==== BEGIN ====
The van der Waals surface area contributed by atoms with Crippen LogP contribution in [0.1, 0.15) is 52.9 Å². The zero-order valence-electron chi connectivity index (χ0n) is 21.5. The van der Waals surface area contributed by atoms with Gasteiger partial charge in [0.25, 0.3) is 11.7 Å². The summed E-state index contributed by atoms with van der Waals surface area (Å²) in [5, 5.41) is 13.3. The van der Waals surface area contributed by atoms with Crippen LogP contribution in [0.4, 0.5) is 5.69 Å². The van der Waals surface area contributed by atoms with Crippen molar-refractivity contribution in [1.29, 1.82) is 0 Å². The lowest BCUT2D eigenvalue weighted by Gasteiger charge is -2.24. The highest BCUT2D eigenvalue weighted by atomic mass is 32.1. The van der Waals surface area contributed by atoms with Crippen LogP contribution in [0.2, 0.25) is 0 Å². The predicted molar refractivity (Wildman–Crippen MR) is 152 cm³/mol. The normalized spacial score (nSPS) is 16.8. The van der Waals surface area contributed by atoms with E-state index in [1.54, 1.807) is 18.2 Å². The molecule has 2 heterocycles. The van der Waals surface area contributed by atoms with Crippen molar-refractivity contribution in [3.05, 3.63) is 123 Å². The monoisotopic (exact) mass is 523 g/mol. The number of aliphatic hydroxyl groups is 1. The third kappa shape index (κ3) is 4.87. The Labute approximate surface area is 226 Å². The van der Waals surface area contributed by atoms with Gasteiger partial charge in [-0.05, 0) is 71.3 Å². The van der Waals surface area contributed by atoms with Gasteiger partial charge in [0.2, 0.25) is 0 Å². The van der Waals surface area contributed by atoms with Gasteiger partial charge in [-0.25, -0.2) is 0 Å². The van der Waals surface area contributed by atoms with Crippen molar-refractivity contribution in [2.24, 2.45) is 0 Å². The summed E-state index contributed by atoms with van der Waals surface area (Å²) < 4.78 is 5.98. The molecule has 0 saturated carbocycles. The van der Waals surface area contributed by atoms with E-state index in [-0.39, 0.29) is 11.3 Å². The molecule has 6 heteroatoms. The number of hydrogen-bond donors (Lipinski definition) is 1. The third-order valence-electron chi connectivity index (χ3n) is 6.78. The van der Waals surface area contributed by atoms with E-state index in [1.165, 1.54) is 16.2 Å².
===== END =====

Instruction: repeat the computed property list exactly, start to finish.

The van der Waals surface area contributed by atoms with Crippen LogP contribution in [0.1, 0.15) is 52.9 Å². The zero-order valence-electron chi connectivity index (χ0n) is 21.5. The van der Waals surface area contributed by atoms with Gasteiger partial charge in [0.25, 0.3) is 11.7 Å². The summed E-state index contributed by atoms with van der Waals surface area (Å²) in [5, 5.41) is 13.3. The van der Waals surface area contributed by atoms with Crippen LogP contribution in [0.4, 0.5) is 5.69 Å². The van der Waals surface area contributed by atoms with Crippen molar-refractivity contribution in [1.29, 1.82) is 0 Å². The lowest BCUT2D eigenvalue weighted by Gasteiger charge is -2.24. The highest BCUT2D eigenvalue weighted by atomic mass is 32.1. The van der Waals surface area contributed by atoms with Crippen LogP contribution in [0.2, 0.25) is 0 Å². The predicted molar refractivity (Wildman–Crippen MR) is 152 cm³/mol. The normalized spacial score (nSPS) is 16.8. The van der Waals surface area contributed by atoms with E-state index in [1.54, 1.807) is 18.2 Å². The molecule has 2 heterocycles. The van der Waals surface area contributed by atoms with Crippen molar-refractivity contribution in [3.05, 3.63) is 123 Å². The monoisotopic (exact) mass is 523 g/mol. The number of aliphatic hydroxyl groups is 1. The third kappa shape index (κ3) is 4.87. The Labute approximate surface area is 226 Å². The van der Waals surface area contributed by atoms with Gasteiger partial charge in [-0.05, 0) is 71.3 Å². The van der Waals surface area contributed by atoms with Gasteiger partial charge in [0.2, 0.25) is 0 Å². The van der Waals surface area contributed by atoms with Gasteiger partial charge in [-0.25, -0.2) is 0 Å². The van der Waals surface area contributed by atoms with Crippen molar-refractivity contribution in [2.24, 2.45) is 0 Å². The summed E-state index contributed by atoms with van der Waals surface area (Å²) < 4.78 is 5.98. The molecule has 0 saturated carbocycles. The van der Waals surface area contributed by atoms with E-state index in [-0.39, 0.29) is 11.3 Å². The molecule has 6 heteroatoms. The number of hydrogen-bond donors (Lipinski definition) is 1. The third-order valence-electron chi connectivity index (χ3n) is 6.78. The van der Waals surface area contributed by atoms with E-state index in [1.165, 1.54) is 16.2 Å².